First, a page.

Also around this time, leaders started a joint subcommittee of the plan commission and the transit and parking commission. Eventually called the “long range transportation planning committee,” it was comprised of members of the Plan Commission, the Transit and Parking Commission, the Pedestrian/Bicycle/Motor Vehicle Commission, the Board of Public Works, and the regional transportation planning board.
Such expansion was a reflection of the need to better integrate different travel modes than was possible with separate committees overseeing different transportation agencies managed through a “horizontal team approach.” By some estimates, there were over 50 seats on transportation-related oversight committees although the same person might occupy several seats.
A wave of dissatisfaction with the situation crested in 2015. There was need for another overhaul that would bring Madison back to the idea of one department of transportation that dealt simultaneously with multiple travel modes, overseen by fewer committees advisory to the Common Council.
The Common Council Executive Committee created an Ad Hoc Transportation Ordinance Review Committee that met for a year and a half starting in March of 2016.
The ad hoc transportation committee reviewed past history and wrestled with whether the department would have a director or a Transportation Policy and Planning Manager, whether there would be two or three main oversight committees, as well as what the membership and functions of those committees would constitute. Most agreed that the cross-fertilization of different perspectives on transportation from both within and outside the city of Madison was essential.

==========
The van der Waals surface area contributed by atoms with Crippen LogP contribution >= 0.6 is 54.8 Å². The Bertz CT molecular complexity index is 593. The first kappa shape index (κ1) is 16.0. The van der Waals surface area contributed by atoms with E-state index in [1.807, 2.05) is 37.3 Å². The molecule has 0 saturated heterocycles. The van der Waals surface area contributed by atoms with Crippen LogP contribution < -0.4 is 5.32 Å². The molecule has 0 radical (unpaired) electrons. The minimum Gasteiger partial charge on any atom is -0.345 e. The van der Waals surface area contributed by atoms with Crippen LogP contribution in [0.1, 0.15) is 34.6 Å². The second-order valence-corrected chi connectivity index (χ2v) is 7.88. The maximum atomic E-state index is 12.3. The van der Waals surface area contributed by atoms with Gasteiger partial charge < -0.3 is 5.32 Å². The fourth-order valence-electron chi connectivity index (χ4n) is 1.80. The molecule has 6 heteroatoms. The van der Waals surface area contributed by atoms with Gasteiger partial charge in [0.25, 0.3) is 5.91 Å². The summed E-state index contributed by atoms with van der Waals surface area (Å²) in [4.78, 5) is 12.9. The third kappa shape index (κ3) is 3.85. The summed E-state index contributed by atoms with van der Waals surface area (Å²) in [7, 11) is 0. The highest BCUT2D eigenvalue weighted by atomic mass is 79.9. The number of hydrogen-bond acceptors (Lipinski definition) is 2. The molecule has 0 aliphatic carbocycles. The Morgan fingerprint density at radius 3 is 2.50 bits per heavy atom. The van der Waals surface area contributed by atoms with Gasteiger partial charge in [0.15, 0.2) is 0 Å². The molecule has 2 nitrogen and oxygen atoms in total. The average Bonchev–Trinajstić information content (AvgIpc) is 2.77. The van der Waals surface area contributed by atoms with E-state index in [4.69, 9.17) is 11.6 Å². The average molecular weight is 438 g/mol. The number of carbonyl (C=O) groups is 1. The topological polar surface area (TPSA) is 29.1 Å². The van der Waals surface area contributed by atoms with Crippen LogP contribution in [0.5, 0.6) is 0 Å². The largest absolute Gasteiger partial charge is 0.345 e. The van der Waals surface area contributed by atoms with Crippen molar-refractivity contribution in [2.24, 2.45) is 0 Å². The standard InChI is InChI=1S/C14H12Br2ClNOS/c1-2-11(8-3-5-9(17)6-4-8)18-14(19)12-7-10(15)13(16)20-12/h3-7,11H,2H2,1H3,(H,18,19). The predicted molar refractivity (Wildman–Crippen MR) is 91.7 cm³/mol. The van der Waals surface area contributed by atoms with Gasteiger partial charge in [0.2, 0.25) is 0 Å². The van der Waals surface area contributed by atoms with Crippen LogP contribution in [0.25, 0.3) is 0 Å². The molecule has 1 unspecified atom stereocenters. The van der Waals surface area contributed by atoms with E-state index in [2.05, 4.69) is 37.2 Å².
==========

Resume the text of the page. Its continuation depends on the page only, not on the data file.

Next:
The ad hoc committee ultimately decided that effective July 1, 2018, there would be a transportation department director who would be the principal staff for a long range Transportation Policy and Planning Board (see Ordinance 3.14 for specifics). Tom Lynch now fills this role as the new director.
The ad hoc committee also decided on two rather than three primary oversight committees, also effective July 1, 2018. One committee is a nine-member Transportation Policy and Planning Board (TPPB) that deals with issues of land use and transportation, replacing the former Long Range Transportation Planning Committee (see Ordinance 33.55 for specifics). One of its members is on the Plan Commission. Another is a “regional representative,” an elected official of a political subdivision that contracts with Metro Transit for transit services. Three members are alders. That leaves four regular slots for city residents. There is no mandatory representation from the regional transportation planning board or the Board of Public Works.